Container Monitoring Simplified with the Netsil AOC
Containers are increasingly becoming a critical component of modern cloud applications. Containers deliver speed and portability for software development and align closely with the prominent industry trends of DevOps and microservices. While containers are great for software developers, they create new challenges for operations teams running containerized applications in production. Particularly the traditional techniques for application monitoring such as logging, using code-instrumented agents or tracking infrastructure metrics have hit a wall due to the fundamentally new abstraction layer of containers and their short life spans.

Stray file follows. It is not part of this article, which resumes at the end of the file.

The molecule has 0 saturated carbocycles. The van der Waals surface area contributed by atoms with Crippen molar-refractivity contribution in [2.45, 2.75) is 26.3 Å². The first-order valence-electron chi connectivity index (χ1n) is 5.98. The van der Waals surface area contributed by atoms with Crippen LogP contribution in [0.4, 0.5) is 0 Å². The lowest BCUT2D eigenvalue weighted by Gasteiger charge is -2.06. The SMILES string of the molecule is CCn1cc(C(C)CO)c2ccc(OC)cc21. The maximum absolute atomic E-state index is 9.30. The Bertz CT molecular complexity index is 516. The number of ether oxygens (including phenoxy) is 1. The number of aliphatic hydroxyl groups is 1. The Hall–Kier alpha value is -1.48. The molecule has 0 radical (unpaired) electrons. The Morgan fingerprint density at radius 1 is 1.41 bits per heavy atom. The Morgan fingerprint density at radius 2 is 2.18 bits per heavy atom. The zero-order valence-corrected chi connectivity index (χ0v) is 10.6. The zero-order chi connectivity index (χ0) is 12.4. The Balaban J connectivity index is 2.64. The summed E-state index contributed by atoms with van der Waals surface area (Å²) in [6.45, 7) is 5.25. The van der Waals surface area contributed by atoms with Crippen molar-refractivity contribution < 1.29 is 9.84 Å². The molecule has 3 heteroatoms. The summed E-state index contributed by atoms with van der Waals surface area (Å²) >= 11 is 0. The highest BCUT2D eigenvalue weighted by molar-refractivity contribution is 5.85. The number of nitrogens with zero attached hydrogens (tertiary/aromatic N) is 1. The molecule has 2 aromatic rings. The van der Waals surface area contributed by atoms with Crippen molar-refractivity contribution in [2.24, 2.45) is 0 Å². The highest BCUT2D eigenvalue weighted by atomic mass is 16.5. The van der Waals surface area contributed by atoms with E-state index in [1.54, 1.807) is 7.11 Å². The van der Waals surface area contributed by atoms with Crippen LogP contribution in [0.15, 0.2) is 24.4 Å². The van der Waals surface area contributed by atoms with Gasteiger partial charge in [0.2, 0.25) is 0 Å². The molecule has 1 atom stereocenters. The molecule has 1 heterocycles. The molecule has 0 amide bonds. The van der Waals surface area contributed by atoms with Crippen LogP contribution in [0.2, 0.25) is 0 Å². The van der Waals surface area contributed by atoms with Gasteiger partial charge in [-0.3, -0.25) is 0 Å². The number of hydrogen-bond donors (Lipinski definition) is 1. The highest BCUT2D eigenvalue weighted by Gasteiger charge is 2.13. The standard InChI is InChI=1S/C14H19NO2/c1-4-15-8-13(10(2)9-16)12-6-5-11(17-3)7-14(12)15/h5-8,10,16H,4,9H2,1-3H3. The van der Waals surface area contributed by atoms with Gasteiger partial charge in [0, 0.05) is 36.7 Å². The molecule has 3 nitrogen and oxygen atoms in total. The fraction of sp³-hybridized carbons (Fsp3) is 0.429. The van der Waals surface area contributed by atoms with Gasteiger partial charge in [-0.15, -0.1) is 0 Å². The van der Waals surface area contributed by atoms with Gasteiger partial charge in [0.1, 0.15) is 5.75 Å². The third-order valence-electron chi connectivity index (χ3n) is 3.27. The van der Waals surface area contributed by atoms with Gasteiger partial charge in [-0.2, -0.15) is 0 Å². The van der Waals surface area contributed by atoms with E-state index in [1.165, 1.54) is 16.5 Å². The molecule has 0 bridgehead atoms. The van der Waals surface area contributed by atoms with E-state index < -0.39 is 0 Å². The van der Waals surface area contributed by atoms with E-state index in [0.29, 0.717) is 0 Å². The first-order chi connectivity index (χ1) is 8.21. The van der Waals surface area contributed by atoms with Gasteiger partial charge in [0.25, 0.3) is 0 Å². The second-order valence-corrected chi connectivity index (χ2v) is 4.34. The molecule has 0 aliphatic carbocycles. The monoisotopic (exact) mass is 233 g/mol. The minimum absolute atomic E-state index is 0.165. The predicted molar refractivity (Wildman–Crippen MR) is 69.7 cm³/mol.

Netsil is pioneering an innovative approach that leverages service-interactions as the source of truth for monitoring containerized applications. This approach greatly simplifies container monitoring. The Netsil Application Operations Center (AOC) enables operations teams to gain complete visibility into containers and frameworks such as Kubernetes and Mesosphere DC/OS, without any code change to containers or applications. Let’s do a quick overview of Netsil Application Operations Center (AOC) and then take a closer look at some of the most challenging aspects of container monitoring along with Netsil’s approach for addressing them.